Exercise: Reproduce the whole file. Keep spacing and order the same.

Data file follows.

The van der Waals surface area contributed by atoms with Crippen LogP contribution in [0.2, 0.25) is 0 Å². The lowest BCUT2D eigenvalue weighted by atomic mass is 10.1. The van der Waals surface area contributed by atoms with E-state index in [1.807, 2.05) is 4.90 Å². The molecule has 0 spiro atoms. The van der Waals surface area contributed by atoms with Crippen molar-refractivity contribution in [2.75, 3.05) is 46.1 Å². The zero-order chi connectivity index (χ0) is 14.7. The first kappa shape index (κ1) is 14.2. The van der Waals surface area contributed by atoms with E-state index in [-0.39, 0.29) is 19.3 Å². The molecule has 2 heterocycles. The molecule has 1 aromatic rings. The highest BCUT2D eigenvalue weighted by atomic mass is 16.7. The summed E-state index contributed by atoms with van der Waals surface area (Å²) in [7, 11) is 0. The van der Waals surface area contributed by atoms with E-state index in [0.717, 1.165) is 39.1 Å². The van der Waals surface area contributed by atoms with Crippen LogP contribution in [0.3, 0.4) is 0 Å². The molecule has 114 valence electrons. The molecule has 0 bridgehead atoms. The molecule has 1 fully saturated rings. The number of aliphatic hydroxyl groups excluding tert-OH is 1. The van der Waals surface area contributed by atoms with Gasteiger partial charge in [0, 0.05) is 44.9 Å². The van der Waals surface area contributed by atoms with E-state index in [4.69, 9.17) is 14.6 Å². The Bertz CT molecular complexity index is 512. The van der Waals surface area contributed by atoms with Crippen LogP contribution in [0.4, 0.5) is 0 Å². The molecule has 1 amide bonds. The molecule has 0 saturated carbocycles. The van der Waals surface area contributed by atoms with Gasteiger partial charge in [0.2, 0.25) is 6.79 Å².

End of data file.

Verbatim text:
The van der Waals surface area contributed by atoms with Crippen LogP contribution in [0.2, 0.25) is 0 Å². The lowest BCUT2D eigenvalue weighted by atomic mass is 10.1. The van der Waals surface area contributed by atoms with E-state index in [1.807, 2.05) is 4.90 Å². The molecule has 0 spiro atoms. The van der Waals surface area contributed by atoms with Crippen molar-refractivity contribution in [2.75, 3.05) is 46.1 Å². The zero-order chi connectivity index (χ0) is 14.7. The first kappa shape index (κ1) is 14.2. The van der Waals surface area contributed by atoms with E-state index in [-0.39, 0.29) is 19.3 Å². The molecule has 2 heterocycles. The molecule has 1 aromatic rings. The highest BCUT2D eigenvalue weighted by atomic mass is 16.7. The summed E-state index contributed by atoms with van der Waals surface area (Å²) in [7, 11) is 0. The van der Waals surface area contributed by atoms with E-state index in [0.717, 1.165) is 39.1 Å². The van der Waals surface area contributed by atoms with Crippen LogP contribution in [0.3, 0.4) is 0 Å². The molecule has 114 valence electrons. The molecule has 0 bridgehead atoms. The molecule has 1 fully saturated rings. The number of aliphatic hydroxyl groups excluding tert-OH is 1. The van der Waals surface area contributed by atoms with Gasteiger partial charge in [0, 0.05) is 44.9 Å². The van der Waals surface area contributed by atoms with E-state index in [4.69, 9.17) is 14.6 Å². The Bertz CT molecular complexity index is 512. The van der Waals surface area contributed by atoms with Crippen LogP contribution in [0.4, 0.5) is 0 Å². The molecule has 1 amide bonds. The molecule has 0 saturated carbocycles. The van der Waals surface area contributed by atoms with Gasteiger partial charge in [0.2, 0.25) is 6.79 Å².